new year's resolutions

New Year’s Resolutions Fail 80% of the time. Here’s what to do instead.

These days most of my conversations start out with “I can’t believe the year is almost over!” But, it’s happening. Four more days and, poof! 2017 is gone.

I hope you’ve had an amazing year. And if you didn’t, I have great news—2018 is a whole new year! A brand spankin’ new chance at ALL OF THE THINGS!

Have you settled on a 2018 resolution yet? Still mulling a few over? Here’s a fun fact: Every year, millions of Americans make New Year’s resolutions, but only around 20% actually keep them.

I’m not telling you that to discourage you! Just the opposite. We’re going to take a look at why so many resolutions are abandoned, and what you can do to be one of the badasses that creates true change in your life and makes 2018 your best year ever! Or at least pretty close.

The sad case of the failing resolution

February tends to be my busiest month as a life coach. By then, a lot of  people have started struggling to keep their resolutions. Slowly, over the first weeks of the new year, their resolve to get in better shape, find a new job, start the meditation practice or just be a better person in general starts to weaken. Finally, they reach a point where they need some help, so they come to me.

They tell me they are lazy. They say they lack motivation. That they the need a better way to stay accountable to their goals.

And I tell them they’re wrong. That’s not the reason they’re having trouble keeping their resolution.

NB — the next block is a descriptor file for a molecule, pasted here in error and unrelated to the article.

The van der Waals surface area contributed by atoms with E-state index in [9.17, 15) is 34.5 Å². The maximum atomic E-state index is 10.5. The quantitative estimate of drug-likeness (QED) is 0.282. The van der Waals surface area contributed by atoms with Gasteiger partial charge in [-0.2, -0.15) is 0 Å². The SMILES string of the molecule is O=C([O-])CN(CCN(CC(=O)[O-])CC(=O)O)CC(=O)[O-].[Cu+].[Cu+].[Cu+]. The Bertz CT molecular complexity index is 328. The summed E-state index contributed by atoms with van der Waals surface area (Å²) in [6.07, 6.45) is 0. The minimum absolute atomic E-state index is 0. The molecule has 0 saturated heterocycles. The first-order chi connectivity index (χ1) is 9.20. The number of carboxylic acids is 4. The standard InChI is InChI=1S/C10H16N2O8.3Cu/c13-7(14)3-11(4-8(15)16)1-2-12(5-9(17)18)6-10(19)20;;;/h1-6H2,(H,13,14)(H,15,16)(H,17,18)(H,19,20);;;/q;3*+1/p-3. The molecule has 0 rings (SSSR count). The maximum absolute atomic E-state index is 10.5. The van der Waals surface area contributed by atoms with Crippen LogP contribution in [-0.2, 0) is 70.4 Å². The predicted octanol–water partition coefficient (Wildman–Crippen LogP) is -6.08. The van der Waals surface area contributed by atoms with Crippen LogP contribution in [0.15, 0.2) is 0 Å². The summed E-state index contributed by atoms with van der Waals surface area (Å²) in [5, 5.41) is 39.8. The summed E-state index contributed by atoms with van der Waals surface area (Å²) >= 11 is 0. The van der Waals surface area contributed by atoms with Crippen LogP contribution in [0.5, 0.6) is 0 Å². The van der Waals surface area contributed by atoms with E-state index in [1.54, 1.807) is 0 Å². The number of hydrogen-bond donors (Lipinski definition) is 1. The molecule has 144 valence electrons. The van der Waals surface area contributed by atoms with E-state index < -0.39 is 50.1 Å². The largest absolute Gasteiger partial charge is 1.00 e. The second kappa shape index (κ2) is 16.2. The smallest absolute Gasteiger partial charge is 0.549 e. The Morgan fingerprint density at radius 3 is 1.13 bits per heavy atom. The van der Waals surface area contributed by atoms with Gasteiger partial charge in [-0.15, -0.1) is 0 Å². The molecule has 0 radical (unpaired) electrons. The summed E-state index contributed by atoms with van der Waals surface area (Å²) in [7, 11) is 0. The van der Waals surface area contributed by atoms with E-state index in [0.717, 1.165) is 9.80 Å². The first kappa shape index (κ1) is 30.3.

They’re struggling because the very way in which we go about setting our New Year’s resolutions is inherently faulty.

A lot of times, our resolutions stem from our overly self-critical brains ... from something we don’t like about ourselves. Something we’ve been beating ourselves up over and are ashamed of. They tend to be based on the idea that we need to be tougher on ourselves. Be more disciplined. Get our shit together. Analyze the heck out of our “fails” from the previous year and make sure we never make them again.  

But I can tell you this ... in all my years of training, teaching, and coaching, I’ve never seen a successful case of transformation when it’s fueled by shame and lack of self-acceptance. Not once.

Any resolutions based on a self-critical foundation are bound to fail. Don’t set yourself up for failure this year. Let’s make this year a success!

Set a Sankalpa, not a Resolution

At the beginning of yoga practice, we’re asked to set a Sankalpa—or an intention.

According to Chameli Ardagh, the word Sankalpa comes from sanskrit:

San = “an idea formed in the heart”

Kalpa = “the rule to be observed above all other rules”

So, translated it means a “rule” that comes from your heart. Whereas resolutions come from your overly-critical brain.

By tuning into the empowering message of your compassionate heart, rather than the self-destructive voice in your critical brain, you get out of your own way and let the great wisdom of love work through you.